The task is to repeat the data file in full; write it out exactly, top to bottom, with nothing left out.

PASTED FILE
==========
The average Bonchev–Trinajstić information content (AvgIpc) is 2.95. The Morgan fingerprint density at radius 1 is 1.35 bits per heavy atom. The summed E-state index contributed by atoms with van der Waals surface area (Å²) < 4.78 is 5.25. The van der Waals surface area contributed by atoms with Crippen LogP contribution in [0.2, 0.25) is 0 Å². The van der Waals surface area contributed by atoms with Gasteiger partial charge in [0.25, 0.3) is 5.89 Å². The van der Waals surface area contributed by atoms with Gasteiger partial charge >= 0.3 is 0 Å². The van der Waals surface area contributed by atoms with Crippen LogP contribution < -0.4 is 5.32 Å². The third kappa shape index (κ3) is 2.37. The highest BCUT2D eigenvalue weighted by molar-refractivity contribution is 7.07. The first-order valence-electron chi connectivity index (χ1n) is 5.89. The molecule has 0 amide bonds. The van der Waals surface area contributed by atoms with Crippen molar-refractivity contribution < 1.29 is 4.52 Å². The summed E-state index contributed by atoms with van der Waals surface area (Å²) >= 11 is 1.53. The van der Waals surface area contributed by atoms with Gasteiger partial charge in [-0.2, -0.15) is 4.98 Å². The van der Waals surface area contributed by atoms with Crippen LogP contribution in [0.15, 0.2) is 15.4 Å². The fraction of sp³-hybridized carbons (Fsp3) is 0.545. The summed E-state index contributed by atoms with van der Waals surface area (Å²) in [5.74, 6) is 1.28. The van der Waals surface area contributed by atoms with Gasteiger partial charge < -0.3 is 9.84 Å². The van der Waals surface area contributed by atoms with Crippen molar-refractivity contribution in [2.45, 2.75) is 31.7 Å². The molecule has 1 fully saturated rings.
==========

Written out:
The average Bonchev–Trinajstić information content (AvgIpc) is 2.95. The Morgan fingerprint density at radius 1 is 1.35 bits per heavy atom. The summed E-state index contributed by atoms with van der Waals surface area (Å²) < 4.78 is 5.25. The van der Waals surface area contributed by atoms with Crippen LogP contribution in [0.2, 0.25) is 0 Å². The van der Waals surface area contributed by atoms with Gasteiger partial charge in [0.25, 0.3) is 5.89 Å². The van der Waals surface area contributed by atoms with Gasteiger partial charge >= 0.3 is 0 Å². The van der Waals surface area contributed by atoms with Crippen LogP contribution < -0.4 is 5.32 Å². The third kappa shape index (κ3) is 2.37. The highest BCUT2D eigenvalue weighted by molar-refractivity contribution is 7.07. The first-order valence-electron chi connectivity index (χ1n) is 5.89. The molecule has 0 amide bonds. The van der Waals surface area contributed by atoms with Crippen molar-refractivity contribution < 1.29 is 4.52 Å². The summed E-state index contributed by atoms with van der Waals surface area (Å²) >= 11 is 1.53. The van der Waals surface area contributed by atoms with Gasteiger partial charge in [-0.2, -0.15) is 4.98 Å². The van der Waals surface area contributed by atoms with Crippen LogP contribution in [0.15, 0.2) is 15.4 Å². The fraction of sp³-hybridized carbons (Fsp3) is 0.545. The summed E-state index contributed by atoms with van der Waals surface area (Å²) in [5.74, 6) is 1.28. The van der Waals surface area contributed by atoms with Gasteiger partial charge < -0.3 is 9.84 Å². The van der Waals surface area contributed by atoms with Crippen molar-refractivity contribution in [2.45, 2.75) is 31.7 Å². The molecule has 1 fully saturated rings.